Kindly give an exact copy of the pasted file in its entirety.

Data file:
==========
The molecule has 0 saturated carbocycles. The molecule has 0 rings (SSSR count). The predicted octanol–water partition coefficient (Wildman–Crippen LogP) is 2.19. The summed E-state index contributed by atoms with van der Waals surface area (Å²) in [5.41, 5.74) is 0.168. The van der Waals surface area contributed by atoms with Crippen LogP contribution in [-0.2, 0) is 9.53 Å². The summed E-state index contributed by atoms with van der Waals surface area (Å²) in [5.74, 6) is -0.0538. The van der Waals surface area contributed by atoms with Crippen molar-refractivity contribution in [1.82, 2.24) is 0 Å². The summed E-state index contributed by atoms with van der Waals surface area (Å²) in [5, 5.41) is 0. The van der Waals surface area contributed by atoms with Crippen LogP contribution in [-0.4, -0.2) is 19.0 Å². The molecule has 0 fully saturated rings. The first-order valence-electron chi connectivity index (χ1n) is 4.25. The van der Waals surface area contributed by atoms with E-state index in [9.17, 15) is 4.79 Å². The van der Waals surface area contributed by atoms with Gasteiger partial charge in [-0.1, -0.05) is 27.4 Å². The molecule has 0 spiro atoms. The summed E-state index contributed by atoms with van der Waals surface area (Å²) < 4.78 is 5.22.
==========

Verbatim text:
The molecule has 0 saturated carbocycles. The molecule has 0 rings (SSSR count). The predicted octanol–water partition coefficient (Wildman–Crippen LogP) is 2.19. The summed E-state index contributed by atoms with van der Waals surface area (Å²) in [5.41, 5.74) is 0.168. The van der Waals surface area contributed by atoms with Crippen LogP contribution in [-0.2, 0) is 9.53 Å². The summed E-state index contributed by atoms with van der Waals surface area (Å²) in [5.74, 6) is -0.0538. The van der Waals surface area contributed by atoms with Crippen molar-refractivity contribution in [1.82, 2.24) is 0 Å². The summed E-state index contributed by atoms with van der Waals surface area (Å²) in [5, 5.41) is 0. The van der Waals surface area contributed by atoms with Crippen LogP contribution in [-0.4, -0.2) is 19.0 Å². The molecule has 0 fully saturated rings. The first-order valence-electron chi connectivity index (χ1n) is 4.25. The van der Waals surface area contributed by atoms with E-state index in [9.17, 15) is 4.79 Å². The van der Waals surface area contributed by atoms with Gasteiger partial charge in [-0.1, -0.05) is 27.4 Å². The molecule has 0 spiro atoms. The summed E-state index contributed by atoms with van der Waals surface area (Å²) < 4.78 is 5.22.